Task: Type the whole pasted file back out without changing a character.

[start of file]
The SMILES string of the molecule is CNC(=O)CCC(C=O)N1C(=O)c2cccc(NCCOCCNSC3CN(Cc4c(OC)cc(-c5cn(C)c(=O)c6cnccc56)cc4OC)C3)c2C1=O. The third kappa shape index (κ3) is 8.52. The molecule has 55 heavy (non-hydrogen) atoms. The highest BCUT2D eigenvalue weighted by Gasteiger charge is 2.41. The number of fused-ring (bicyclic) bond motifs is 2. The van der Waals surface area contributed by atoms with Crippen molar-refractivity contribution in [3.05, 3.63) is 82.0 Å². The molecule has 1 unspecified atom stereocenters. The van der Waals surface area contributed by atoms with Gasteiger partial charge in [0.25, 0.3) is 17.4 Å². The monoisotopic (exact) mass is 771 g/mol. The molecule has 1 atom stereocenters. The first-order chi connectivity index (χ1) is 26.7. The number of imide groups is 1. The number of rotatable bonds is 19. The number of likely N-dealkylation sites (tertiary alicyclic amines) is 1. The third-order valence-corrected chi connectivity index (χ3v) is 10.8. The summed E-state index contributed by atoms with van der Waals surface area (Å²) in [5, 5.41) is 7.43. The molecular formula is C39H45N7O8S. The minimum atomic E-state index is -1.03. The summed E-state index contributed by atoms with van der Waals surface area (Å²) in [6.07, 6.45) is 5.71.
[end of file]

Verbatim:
The SMILES string of the molecule is CNC(=O)CCC(C=O)N1C(=O)c2cccc(NCCOCCNSC3CN(Cc4c(OC)cc(-c5cn(C)c(=O)c6cnccc56)cc4OC)C3)c2C1=O. The third kappa shape index (κ3) is 8.52. The molecule has 55 heavy (non-hydrogen) atoms. The highest BCUT2D eigenvalue weighted by Gasteiger charge is 2.41. The number of fused-ring (bicyclic) bond motifs is 2. The van der Waals surface area contributed by atoms with Crippen molar-refractivity contribution in [3.05, 3.63) is 82.0 Å². The molecule has 1 unspecified atom stereocenters. The van der Waals surface area contributed by atoms with Gasteiger partial charge in [0.25, 0.3) is 17.4 Å². The monoisotopic (exact) mass is 771 g/mol. The molecule has 1 atom stereocenters. The first-order chi connectivity index (χ1) is 26.7. The number of imide groups is 1. The number of rotatable bonds is 19. The number of likely N-dealkylation sites (tertiary alicyclic amines) is 1. The third-order valence-corrected chi connectivity index (χ3v) is 10.8. The summed E-state index contributed by atoms with van der Waals surface area (Å²) in [5, 5.41) is 7.43. The molecular formula is C39H45N7O8S. The minimum atomic E-state index is -1.03. The summed E-state index contributed by atoms with van der Waals surface area (Å²) in [6.07, 6.45) is 5.71.